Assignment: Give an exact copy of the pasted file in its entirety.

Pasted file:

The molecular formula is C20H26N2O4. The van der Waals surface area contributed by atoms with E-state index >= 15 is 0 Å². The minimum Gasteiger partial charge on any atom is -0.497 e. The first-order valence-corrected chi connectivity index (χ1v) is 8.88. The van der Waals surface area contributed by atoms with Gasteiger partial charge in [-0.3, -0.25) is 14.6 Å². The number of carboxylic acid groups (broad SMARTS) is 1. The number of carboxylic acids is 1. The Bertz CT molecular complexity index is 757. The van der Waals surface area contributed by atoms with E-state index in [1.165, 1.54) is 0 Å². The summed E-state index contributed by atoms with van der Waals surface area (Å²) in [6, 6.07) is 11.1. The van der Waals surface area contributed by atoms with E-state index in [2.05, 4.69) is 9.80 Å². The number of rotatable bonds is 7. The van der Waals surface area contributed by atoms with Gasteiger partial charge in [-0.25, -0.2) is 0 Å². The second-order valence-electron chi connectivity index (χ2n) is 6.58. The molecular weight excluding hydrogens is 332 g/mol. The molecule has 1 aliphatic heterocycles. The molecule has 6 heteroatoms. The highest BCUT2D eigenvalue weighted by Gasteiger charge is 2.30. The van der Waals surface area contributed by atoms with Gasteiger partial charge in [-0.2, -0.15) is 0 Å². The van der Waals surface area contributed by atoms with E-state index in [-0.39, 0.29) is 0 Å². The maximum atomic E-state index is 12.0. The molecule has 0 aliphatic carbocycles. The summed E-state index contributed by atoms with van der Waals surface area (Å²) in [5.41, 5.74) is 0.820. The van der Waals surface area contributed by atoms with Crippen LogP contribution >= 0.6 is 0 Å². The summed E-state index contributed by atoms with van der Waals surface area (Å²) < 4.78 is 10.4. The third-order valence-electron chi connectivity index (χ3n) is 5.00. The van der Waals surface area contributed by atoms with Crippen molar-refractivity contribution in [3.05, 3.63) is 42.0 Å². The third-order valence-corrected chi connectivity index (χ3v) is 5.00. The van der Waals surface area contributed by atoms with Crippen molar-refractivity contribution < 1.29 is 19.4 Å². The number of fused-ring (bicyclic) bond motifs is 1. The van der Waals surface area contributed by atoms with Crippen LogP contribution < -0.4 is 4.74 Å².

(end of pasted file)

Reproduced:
The molecular formula is C20H26N2O4. The van der Waals surface area contributed by atoms with E-state index >= 15 is 0 Å². The minimum Gasteiger partial charge on any atom is -0.497 e. The first-order valence-corrected chi connectivity index (χ1v) is 8.88. The van der Waals surface area contributed by atoms with Gasteiger partial charge in [-0.3, -0.25) is 14.6 Å². The number of carboxylic acid groups (broad SMARTS) is 1. The number of carboxylic acids is 1. The Bertz CT molecular complexity index is 757. The van der Waals surface area contributed by atoms with E-state index in [1.165, 1.54) is 0 Å². The summed E-state index contributed by atoms with van der Waals surface area (Å²) in [6, 6.07) is 11.1. The van der Waals surface area contributed by atoms with E-state index in [2.05, 4.69) is 9.80 Å². The number of rotatable bonds is 7. The van der Waals surface area contributed by atoms with Gasteiger partial charge in [-0.25, -0.2) is 0 Å². The second-order valence-electron chi connectivity index (χ2n) is 6.58. The molecular weight excluding hydrogens is 332 g/mol. The molecule has 1 aliphatic heterocycles. The molecule has 6 heteroatoms. The highest BCUT2D eigenvalue weighted by Gasteiger charge is 2.30. The van der Waals surface area contributed by atoms with Gasteiger partial charge in [-0.2, -0.15) is 0 Å². The van der Waals surface area contributed by atoms with E-state index in [-0.39, 0.29) is 0 Å². The maximum atomic E-state index is 12.0. The molecule has 0 aliphatic carbocycles. The summed E-state index contributed by atoms with van der Waals surface area (Å²) in [5.41, 5.74) is 0.820. The van der Waals surface area contributed by atoms with Crippen LogP contribution >= 0.6 is 0 Å². The summed E-state index contributed by atoms with van der Waals surface area (Å²) < 4.78 is 10.4. The third-order valence-electron chi connectivity index (χ3n) is 5.00. The van der Waals surface area contributed by atoms with Crippen molar-refractivity contribution in [3.05, 3.63) is 42.0 Å². The third-order valence-corrected chi connectivity index (χ3v) is 5.00. The van der Waals surface area contributed by atoms with Crippen molar-refractivity contribution < 1.29 is 19.4 Å². The number of fused-ring (bicyclic) bond motifs is 1. The van der Waals surface area contributed by atoms with Crippen LogP contribution < -0.4 is 4.74 Å².